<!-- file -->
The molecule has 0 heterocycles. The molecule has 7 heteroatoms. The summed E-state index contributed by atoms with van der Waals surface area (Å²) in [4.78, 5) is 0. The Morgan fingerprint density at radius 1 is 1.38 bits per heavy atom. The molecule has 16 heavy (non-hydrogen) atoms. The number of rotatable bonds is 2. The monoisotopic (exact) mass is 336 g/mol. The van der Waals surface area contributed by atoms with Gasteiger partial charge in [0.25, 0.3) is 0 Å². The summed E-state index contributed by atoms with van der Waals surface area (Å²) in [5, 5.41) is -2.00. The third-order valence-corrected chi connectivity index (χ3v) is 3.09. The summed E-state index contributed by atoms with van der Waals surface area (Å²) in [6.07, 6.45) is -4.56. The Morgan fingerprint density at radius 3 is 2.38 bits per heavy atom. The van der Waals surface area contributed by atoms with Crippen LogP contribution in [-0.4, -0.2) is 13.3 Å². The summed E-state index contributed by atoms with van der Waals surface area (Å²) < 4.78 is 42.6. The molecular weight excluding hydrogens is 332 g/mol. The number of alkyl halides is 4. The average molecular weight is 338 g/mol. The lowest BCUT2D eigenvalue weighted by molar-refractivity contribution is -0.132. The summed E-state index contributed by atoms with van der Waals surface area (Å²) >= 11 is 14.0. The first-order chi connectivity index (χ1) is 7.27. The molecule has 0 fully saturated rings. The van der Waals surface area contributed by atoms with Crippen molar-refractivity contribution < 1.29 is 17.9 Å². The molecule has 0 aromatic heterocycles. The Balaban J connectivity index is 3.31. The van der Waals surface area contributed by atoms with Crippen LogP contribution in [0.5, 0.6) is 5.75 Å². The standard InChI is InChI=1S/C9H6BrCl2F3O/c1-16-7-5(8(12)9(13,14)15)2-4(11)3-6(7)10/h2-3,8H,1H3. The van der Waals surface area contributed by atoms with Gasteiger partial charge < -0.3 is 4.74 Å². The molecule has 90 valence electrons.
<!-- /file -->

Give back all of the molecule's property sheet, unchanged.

The molecule has 0 heterocycles. The molecule has 7 heteroatoms. The summed E-state index contributed by atoms with van der Waals surface area (Å²) in [4.78, 5) is 0. The Morgan fingerprint density at radius 1 is 1.38 bits per heavy atom. The molecule has 16 heavy (non-hydrogen) atoms. The number of rotatable bonds is 2. The monoisotopic (exact) mass is 336 g/mol. The van der Waals surface area contributed by atoms with Gasteiger partial charge in [0.25, 0.3) is 0 Å². The summed E-state index contributed by atoms with van der Waals surface area (Å²) in [5, 5.41) is -2.00. The third-order valence-corrected chi connectivity index (χ3v) is 3.09. The summed E-state index contributed by atoms with van der Waals surface area (Å²) in [6.07, 6.45) is -4.56. The Morgan fingerprint density at radius 3 is 2.38 bits per heavy atom. The van der Waals surface area contributed by atoms with Crippen LogP contribution in [-0.4, -0.2) is 13.3 Å². The summed E-state index contributed by atoms with van der Waals surface area (Å²) < 4.78 is 42.6. The molecular weight excluding hydrogens is 332 g/mol. The number of alkyl halides is 4. The average molecular weight is 338 g/mol. The lowest BCUT2D eigenvalue weighted by molar-refractivity contribution is -0.132. The summed E-state index contributed by atoms with van der Waals surface area (Å²) >= 11 is 14.0. The first-order chi connectivity index (χ1) is 7.27. The molecule has 0 fully saturated rings. The van der Waals surface area contributed by atoms with Crippen molar-refractivity contribution < 1.29 is 17.9 Å². The molecule has 0 aromatic heterocycles. The Balaban J connectivity index is 3.31. The van der Waals surface area contributed by atoms with Crippen LogP contribution in [0.5, 0.6) is 5.75 Å². The standard InChI is InChI=1S/C9H6BrCl2F3O/c1-16-7-5(8(12)9(13,14)15)2-4(11)3-6(7)10/h2-3,8H,1H3. The van der Waals surface area contributed by atoms with Gasteiger partial charge < -0.3 is 4.74 Å². The molecule has 90 valence electrons.